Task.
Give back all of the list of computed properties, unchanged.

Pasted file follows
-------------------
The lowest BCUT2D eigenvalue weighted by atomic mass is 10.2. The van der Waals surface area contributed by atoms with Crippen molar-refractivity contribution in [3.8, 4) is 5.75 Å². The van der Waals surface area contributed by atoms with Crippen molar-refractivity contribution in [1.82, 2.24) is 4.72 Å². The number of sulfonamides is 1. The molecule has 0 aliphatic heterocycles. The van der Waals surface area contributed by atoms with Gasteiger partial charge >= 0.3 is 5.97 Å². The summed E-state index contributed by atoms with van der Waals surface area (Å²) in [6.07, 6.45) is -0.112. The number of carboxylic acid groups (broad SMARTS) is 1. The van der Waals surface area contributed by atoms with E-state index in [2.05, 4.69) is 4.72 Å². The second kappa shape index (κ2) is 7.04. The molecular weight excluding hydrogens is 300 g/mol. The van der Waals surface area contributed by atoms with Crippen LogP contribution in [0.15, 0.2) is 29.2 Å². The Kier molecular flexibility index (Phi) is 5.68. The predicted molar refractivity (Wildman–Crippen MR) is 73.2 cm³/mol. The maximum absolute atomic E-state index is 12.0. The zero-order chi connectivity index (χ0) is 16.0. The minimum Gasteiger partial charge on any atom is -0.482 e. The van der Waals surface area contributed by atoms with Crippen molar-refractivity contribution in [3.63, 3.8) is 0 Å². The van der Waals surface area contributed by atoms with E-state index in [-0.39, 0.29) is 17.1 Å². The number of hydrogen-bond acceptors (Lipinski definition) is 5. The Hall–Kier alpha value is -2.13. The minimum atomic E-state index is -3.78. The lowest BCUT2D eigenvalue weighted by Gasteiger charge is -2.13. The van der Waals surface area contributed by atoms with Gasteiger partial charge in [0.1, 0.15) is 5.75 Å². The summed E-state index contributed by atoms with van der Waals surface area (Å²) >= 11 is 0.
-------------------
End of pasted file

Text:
The lowest BCUT2D eigenvalue weighted by atomic mass is 10.2. The van der Waals surface area contributed by atoms with Crippen molar-refractivity contribution in [3.8, 4) is 5.75 Å². The van der Waals surface area contributed by atoms with Crippen molar-refractivity contribution in [1.82, 2.24) is 4.72 Å². The number of sulfonamides is 1. The molecule has 0 aliphatic heterocycles. The van der Waals surface area contributed by atoms with Gasteiger partial charge >= 0.3 is 5.97 Å². The summed E-state index contributed by atoms with van der Waals surface area (Å²) in [6.07, 6.45) is -0.112. The number of carboxylic acid groups (broad SMARTS) is 1. The van der Waals surface area contributed by atoms with E-state index in [2.05, 4.69) is 4.72 Å². The second kappa shape index (κ2) is 7.04. The molecular weight excluding hydrogens is 300 g/mol. The van der Waals surface area contributed by atoms with Crippen LogP contribution in [0.15, 0.2) is 29.2 Å². The Kier molecular flexibility index (Phi) is 5.68. The predicted molar refractivity (Wildman–Crippen MR) is 73.2 cm³/mol. The maximum absolute atomic E-state index is 12.0. The zero-order chi connectivity index (χ0) is 16.0. The minimum Gasteiger partial charge on any atom is -0.482 e. The van der Waals surface area contributed by atoms with Crippen molar-refractivity contribution in [3.63, 3.8) is 0 Å². The van der Waals surface area contributed by atoms with E-state index in [-0.39, 0.29) is 17.1 Å². The number of hydrogen-bond acceptors (Lipinski definition) is 5. The Hall–Kier alpha value is -2.13. The minimum atomic E-state index is -3.78. The lowest BCUT2D eigenvalue weighted by Gasteiger charge is -2.13. The van der Waals surface area contributed by atoms with Gasteiger partial charge in [0.1, 0.15) is 5.75 Å². The summed E-state index contributed by atoms with van der Waals surface area (Å²) >= 11 is 0.